Through the Material Landscape

Exhibition:  February 8 - March 12, 2017

Nature’s champion pollinators, wild bees, come to life as metaphor and
material in conceptualizing Black hyper-visibility / invisibility.

Let us consider how we might create new symbols in our minds to represent our common humanity and connections to all living things.

This series of oversized wire bee sculptures and wire relief on canvas, is a project materialized through science and art using metaphor to explore themes of Black subjectivity and re-imagined futures. It is about seeing and un-seeing – implicit in un-acknowledgement, whether purposeful or unintended.

The interplay of light on the works and the shadows they cast —evoke a virtual invisibility and presents a nuanced conversation on how black subjects are seen and understood in space and place, past present and future.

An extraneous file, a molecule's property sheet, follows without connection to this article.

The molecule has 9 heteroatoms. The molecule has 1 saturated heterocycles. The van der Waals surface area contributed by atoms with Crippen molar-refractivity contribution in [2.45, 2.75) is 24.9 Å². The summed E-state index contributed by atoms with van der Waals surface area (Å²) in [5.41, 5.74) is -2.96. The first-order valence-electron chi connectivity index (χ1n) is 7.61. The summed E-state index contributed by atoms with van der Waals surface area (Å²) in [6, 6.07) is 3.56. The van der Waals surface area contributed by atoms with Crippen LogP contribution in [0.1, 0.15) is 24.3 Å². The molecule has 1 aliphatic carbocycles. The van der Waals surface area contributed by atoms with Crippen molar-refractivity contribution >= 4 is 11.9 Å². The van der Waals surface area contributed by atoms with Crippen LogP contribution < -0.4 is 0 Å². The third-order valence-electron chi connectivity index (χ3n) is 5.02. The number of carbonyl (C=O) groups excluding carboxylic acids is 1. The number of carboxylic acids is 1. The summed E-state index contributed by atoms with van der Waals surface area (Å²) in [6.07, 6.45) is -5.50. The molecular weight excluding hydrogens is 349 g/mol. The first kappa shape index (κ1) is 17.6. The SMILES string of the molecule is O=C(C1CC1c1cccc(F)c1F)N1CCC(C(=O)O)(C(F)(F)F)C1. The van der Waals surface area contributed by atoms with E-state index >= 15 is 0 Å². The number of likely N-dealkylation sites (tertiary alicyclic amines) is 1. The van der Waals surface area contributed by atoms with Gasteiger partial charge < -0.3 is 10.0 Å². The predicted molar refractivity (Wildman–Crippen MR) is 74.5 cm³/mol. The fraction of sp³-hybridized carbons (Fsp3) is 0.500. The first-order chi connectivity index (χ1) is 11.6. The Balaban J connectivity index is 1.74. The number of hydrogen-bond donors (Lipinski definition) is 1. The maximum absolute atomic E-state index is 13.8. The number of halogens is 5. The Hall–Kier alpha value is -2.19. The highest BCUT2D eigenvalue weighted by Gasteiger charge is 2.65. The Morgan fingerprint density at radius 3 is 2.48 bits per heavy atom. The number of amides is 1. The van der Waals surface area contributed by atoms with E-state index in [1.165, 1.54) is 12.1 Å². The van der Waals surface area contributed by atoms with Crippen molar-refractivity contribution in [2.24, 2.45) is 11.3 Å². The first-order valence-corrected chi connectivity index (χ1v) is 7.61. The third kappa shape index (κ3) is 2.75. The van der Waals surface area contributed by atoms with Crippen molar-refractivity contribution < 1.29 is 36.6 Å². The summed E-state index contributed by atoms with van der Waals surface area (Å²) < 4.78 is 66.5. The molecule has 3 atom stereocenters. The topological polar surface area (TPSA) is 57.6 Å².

Wild Bees as Metaphor

There are 200 species of native bees in Toronto. Working and moving around us daily, these creatures are mostly invisible, and hyper-visible when unwanted or deemed out of place. The bees’ movements, help me see the space in-between these polarities as active and productive. This ‘mash-up’ considers the notion of belonging and un-belonging to reflect on how we meet and respond to racialized subjects in our everyday encounters.  Also, focusing on wild bees highlights the plight of these creatures and simultaneously brings a consciousness to our shared spaces.

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